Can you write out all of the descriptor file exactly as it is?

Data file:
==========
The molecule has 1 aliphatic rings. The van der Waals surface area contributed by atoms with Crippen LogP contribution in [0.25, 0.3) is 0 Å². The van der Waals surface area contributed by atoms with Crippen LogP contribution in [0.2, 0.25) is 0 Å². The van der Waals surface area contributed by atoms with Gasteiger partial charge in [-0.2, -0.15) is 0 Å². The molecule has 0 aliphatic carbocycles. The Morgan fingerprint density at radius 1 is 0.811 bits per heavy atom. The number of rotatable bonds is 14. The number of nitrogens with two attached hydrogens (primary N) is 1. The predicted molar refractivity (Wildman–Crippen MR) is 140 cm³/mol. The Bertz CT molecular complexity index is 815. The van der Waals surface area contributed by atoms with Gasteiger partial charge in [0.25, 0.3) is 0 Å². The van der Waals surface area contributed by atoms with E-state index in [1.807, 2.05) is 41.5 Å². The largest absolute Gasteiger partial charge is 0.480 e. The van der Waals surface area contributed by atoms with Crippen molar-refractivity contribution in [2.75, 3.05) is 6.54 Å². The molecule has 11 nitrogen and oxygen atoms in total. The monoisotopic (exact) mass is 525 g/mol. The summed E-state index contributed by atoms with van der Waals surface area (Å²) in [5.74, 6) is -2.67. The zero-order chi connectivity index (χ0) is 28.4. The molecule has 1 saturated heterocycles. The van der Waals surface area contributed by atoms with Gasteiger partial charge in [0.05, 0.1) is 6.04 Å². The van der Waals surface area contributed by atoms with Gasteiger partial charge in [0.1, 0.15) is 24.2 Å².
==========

The molecule has 1 aliphatic rings. The van der Waals surface area contributed by atoms with Crippen LogP contribution in [0.25, 0.3) is 0 Å². The van der Waals surface area contributed by atoms with Crippen LogP contribution in [0.2, 0.25) is 0 Å². The van der Waals surface area contributed by atoms with Gasteiger partial charge in [-0.2, -0.15) is 0 Å². The molecule has 0 aliphatic carbocycles. The Morgan fingerprint density at radius 1 is 0.811 bits per heavy atom. The number of rotatable bonds is 14. The number of nitrogens with two attached hydrogens (primary N) is 1. The predicted molar refractivity (Wildman–Crippen MR) is 140 cm³/mol. The Bertz CT molecular complexity index is 815. The van der Waals surface area contributed by atoms with Gasteiger partial charge in [0.25, 0.3) is 0 Å². The van der Waals surface area contributed by atoms with E-state index in [1.807, 2.05) is 41.5 Å². The largest absolute Gasteiger partial charge is 0.480 e. The van der Waals surface area contributed by atoms with Crippen molar-refractivity contribution in [2.75, 3.05) is 6.54 Å². The molecule has 11 nitrogen and oxygen atoms in total. The monoisotopic (exact) mass is 525 g/mol. The summed E-state index contributed by atoms with van der Waals surface area (Å²) in [5.74, 6) is -2.67. The zero-order chi connectivity index (χ0) is 28.4. The molecule has 1 saturated heterocycles. The van der Waals surface area contributed by atoms with Gasteiger partial charge in [0.05, 0.1) is 6.04 Å². The van der Waals surface area contributed by atoms with Gasteiger partial charge in [0.1, 0.15) is 24.2 Å².